MapleChange, a small Canadian cryptocurrency exchange, has allegedly been hacked — resulting in the complete loss of all funds stored on the exchange. As of yet, it is unclear how much was lost as a result of the ‘hack.’
Shortly after the hack, the MapleChange team took to Twitter to make a formal announcement regarding the hack, whilst immediately stating they cannot make any refunds until their investigations are complete.
The hack comes just days after the exchange achieved its highest ever daily trade volume of over 9.8 BTC on October 22.
Almost immediately following the hack and its announcement on Twitter, almost all MapleChange public accounts were closed down or deleted, including its Twitter, Discord, and Bitcointalk service announcement.
Prior to being supposedly compromised, the exchange website previously boasted ‘security’ and ‘transparency’ as two of its defining features.
Shortly after the hack, the website was taken offline and cannot be reached via Google cache.
As of writing, the MapleChange Telegram channel is still active, with its last announcement being posted in the early hours of the morning.
According to the last Telegram channel update, the exchange had just undergone a somewhat extensive upgrade, adding and changing over a dozen features. All changes listed in the update relate to the user interface and are unlikely to have increased its vulnerability to hacking.
Interestingly, there was a gradual decrease in exchange volume in the week prior to the alleged hack, gradually falling from a peak of $67,183 exchanged on October 21 down to just $5,138 just days later on October 27.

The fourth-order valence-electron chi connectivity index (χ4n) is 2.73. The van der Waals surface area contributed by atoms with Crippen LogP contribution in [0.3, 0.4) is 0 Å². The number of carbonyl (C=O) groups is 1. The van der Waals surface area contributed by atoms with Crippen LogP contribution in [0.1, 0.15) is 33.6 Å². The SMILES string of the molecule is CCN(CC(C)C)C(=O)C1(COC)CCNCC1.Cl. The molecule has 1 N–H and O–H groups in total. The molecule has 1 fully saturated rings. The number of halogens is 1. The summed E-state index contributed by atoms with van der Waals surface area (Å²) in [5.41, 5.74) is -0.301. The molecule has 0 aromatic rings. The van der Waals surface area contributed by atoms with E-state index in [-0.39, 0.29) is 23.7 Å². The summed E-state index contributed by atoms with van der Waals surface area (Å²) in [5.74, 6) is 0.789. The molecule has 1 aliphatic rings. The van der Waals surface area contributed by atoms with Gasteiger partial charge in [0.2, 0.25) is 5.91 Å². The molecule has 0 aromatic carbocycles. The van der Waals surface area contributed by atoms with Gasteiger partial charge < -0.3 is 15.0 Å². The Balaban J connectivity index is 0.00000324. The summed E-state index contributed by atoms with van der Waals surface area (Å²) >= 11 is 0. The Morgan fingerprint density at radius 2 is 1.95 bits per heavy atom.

Unsurprisingly, Twitter users have been riled up by the news, with the majority of users venting their disbelief — instead suspecting that the alleged hack is, in fact, a disguised exit scam, demanding the owner repay all those that lost money due to the hack.
How did the hackers have access to the cold wallets?
— Dereek69 (@Dereek70) October 28, 2018
A band of crypto enthusiasts has since begun to take it a step further, attempting to track down the owner of the exchange.
A new Twitter account, mockingly named Maplechanged, was created to coordinate the efforts and, as of writing, those involved have managed to uncover an impressive amount of information. According to the Maplechanged Twitter, they have managed to identify the exchange owner, narrowed down his home address and even found his dating profile on PlentyOfFish.
It also appears that others are looking to cash on in the ‘hack’, likely looking to dupe MapleChange users out of more money or their personal information. One such attempt is @Maple_Exchange, an account claiming to be held by the MapleChange co-founder, offering refunds to affected users.
What do you think? Was MapleChange hacked, or is it an exit scam? Have you ever lost any money due to an exchange hack? Let us know in the comments below!